Giant Haast’s eagle attacking New Zealand moa. Credit: PLoS Biology

The flightless giant bird known as the moa were the dominant herbivore on New Zealand for thousands of years until they suddenly went extinct.

Several different causes have been claimed for the extinction, environmental change, disease and indeed also humans.

The last moa disappeared around 600 years ago, around the same time as humans happened to arrive on the island. When the Māori people first colonized New Zealand around 1300 CE.

The fact that their disappearance is highly correlated with the human appearance on New Zeeland is certainly suspicious. But real evidence for human causation has been lacking, until now.

By examining the DNA found in 281 pieces of skeleton moa remains, from birds that lived between 600 and 13,000 years ago, the scientists were able to map how their DNA changed over time.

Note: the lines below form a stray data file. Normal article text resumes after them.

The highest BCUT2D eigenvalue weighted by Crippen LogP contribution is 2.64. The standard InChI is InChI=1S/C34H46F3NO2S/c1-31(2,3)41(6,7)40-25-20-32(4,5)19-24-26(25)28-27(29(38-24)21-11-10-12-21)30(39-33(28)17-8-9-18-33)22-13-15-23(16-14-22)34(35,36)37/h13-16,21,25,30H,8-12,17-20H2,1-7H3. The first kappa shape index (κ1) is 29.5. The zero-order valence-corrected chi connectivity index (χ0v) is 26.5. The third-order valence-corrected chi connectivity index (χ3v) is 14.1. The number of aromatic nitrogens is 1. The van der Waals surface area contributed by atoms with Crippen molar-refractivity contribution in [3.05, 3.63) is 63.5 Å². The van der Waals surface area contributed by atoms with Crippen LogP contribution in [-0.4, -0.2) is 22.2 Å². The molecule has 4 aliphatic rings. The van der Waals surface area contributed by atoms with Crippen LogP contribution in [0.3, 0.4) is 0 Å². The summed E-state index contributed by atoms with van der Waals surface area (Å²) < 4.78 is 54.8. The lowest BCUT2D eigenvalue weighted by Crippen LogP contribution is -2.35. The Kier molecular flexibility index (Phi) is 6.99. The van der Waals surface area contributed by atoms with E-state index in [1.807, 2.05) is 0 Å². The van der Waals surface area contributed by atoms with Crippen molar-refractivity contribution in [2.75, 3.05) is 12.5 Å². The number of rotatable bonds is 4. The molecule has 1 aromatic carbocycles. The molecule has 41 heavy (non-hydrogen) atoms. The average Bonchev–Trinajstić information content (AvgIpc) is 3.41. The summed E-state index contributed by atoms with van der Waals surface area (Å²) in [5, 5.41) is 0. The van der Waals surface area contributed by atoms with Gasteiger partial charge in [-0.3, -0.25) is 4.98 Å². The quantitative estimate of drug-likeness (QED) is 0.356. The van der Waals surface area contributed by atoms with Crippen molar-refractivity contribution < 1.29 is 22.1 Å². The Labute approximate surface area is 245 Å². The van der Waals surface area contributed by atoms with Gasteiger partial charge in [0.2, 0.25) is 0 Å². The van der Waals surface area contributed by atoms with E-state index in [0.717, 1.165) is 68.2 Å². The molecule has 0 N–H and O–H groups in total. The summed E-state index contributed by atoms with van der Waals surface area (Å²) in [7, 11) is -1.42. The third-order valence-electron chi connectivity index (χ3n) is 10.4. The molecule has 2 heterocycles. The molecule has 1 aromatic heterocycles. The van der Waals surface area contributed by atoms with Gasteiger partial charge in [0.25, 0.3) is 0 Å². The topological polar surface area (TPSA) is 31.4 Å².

ize comparison between 4 species of moa bird and a human. 1. Dinornis novaezelandiae (3 meters tall). 2. Emeus crassus (1.8 meters tall). 3. Anomalopteryx didiformis (1.3 meters). 4. Dinornis robustus (3.5 meters tall). Credit: Conty

And their conclusion was that it did not change much at all, suggesting that they died out rather fast. Since, if they would have died out due to environmental change or disease, this would have taken a long time and the scientists would have been able to observe changes in the birds’ DNA over this long time span.

The only plausible explanation left then is an external influence, as in human hunting. The moa was not the prey for humans alone, though, they were also the primary food source for another giant bird known as Haast’s Eagle, as seen in the image above featured painting.

The study Resolving lost herbivore community structure using coprolites of four sympatric moa species
has been published in the latest issue of the scientific journal, Proceedings of the National Academy of Sciences.

Resolving lost herbivore community structure using coprolites of four sympatric moa species (Aves: Dinornithiformes)